tiations, and as a result employers tend to keep certain concessions in reserve and not represent as final any offer which may be submitted to the employees by ballot. The union representatives and members understand this strategy of the employer and act accordingly. So the compulsory last-offer ballot puts into motion a “cycle of tactical operations" by both parties which brings about serious delay in efforts to arrive at a prompt settlement of the dispute. According to the Joint Committee on Labor-Management Relations set up by the Act, "the vote upon the last offer has been of little value. It has presented great practical problems for the NLRB and in each instance the vote has been overwhelmingly against acceptance of the offer. Such result must be anticipated, for the calling of a strike of such magnitude as to invoke the nationalemergency procedure will usually involve a strong union." 34 The committee recommended that the Act be amended to eliminate the requirement for the last-offer ballot.

The Act also provides that the Director of the Federal Mediation and Conciliation Service, if unable to bring the parties to agreement within a reasonable time, shall try to induce them "voluntarily to seek other means of settling the dispute without resort to strike, lock-out, or other forms of coercion, including submission to the employees in the bargaining unit of the employer's last offer of settlement for approval or rejection in a secret ballot.” Although it is the policy of the Service to induce the parties to use the last-offer ballot procedure when in the judgment of the mediators the circumstances are appropriate, the Service does not itself conduct such secret ballots for the reason that the Act does not grant it such authority. Moreover the Service is reluctant to conduct such polls "because the necessity of ruling on challenges to votes would place the Service in a position which might interfere with the future usefulness of its staff as mediators." 35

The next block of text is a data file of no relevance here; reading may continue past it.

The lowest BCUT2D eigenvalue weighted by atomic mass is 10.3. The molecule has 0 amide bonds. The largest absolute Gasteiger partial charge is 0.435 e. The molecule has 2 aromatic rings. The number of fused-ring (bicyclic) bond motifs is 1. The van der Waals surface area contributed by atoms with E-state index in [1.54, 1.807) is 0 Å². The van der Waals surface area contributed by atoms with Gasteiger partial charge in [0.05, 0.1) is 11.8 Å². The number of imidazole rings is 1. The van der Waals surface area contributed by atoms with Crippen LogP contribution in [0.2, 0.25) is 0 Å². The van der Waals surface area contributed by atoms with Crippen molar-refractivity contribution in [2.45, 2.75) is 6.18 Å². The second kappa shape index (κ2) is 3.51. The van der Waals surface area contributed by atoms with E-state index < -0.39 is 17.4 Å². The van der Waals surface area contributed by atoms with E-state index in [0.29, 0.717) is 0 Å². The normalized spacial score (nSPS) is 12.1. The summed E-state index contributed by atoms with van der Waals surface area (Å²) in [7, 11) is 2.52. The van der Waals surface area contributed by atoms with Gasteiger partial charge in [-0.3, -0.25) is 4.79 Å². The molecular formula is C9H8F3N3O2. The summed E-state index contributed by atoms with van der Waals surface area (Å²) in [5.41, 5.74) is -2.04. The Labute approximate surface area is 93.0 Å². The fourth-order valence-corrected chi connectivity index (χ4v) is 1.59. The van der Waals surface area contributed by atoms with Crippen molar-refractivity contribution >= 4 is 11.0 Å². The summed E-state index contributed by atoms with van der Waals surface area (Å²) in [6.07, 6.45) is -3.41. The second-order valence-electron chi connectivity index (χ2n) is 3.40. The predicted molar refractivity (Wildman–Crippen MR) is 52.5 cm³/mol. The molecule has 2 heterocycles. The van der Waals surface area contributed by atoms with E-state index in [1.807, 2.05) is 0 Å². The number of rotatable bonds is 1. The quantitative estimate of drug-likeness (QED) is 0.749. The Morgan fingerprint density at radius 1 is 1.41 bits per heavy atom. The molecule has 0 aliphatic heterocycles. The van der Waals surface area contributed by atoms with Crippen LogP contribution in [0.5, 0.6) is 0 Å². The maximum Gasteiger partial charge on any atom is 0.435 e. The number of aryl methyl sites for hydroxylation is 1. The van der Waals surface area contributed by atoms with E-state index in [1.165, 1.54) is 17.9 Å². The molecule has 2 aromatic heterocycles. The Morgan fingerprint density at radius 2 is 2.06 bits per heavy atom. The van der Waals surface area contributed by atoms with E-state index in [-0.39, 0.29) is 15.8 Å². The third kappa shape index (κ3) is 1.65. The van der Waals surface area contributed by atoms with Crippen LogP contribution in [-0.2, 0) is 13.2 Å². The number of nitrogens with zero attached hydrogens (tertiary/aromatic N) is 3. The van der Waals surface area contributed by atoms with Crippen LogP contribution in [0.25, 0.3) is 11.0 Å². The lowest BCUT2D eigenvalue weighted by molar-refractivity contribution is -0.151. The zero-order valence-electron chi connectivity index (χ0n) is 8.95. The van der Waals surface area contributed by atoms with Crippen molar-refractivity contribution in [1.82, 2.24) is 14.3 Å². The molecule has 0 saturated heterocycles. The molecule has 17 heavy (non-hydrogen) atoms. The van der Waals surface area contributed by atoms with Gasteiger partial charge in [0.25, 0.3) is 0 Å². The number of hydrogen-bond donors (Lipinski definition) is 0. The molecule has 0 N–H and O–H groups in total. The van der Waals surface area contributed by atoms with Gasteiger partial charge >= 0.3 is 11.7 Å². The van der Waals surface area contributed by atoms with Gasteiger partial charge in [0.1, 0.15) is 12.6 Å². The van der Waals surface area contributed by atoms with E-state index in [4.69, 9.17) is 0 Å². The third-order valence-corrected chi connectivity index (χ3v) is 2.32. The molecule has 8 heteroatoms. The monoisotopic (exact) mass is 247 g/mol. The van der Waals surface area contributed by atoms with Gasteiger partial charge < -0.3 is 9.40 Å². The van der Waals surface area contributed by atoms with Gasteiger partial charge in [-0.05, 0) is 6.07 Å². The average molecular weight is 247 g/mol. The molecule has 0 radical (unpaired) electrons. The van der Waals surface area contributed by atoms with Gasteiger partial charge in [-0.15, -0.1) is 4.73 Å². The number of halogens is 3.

Title II of the Taft-Hartley Act declares that "it is the policy of the United States that sound and stable industrial peace and the advancement of the general welfare, health, and safety of the nation and of the best interests of employers and employees can most satisfactorily be secured by the settlement of issues through the processes of conference and collective bargaining between employers and the representatives of their employees," and "the settlement of issues through collective bargaining may be advanced by making available full and adequate govern33 Federal Mediation and Conciliation Service, First Annual Report, 1949, p. 57. 34 S. Rept. 986, Part 3, 80th Cong., 2d Sess., Dec. 31, 1948, p. 22.

35 Federal Mediation and Conciliation Service, First Annual Report, p. 19.

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mental facilities for conciliation, mediation, and voluntary arbitration to aid and encourage employers and the representatives of their employees to reach and maintain agreements concerning rates of pay, hours, and working conditions." To carry out this policy, the Act creates an independent governmental agency, the Federal Mediation and Conciliation Service.

Previously the functions of mediation and conciliation were performed by the United States Conciliation Service in the Department of Labor. This service was started during World War I in accordance with the Act of 1913, which established the Department of Labor and provided that "the Secretary of Labor shall have the power to act as a mediator and to appoint commissioners of conciliation in labor disputes wherever in his judgment the interests of industrial peace may require it to be done." 36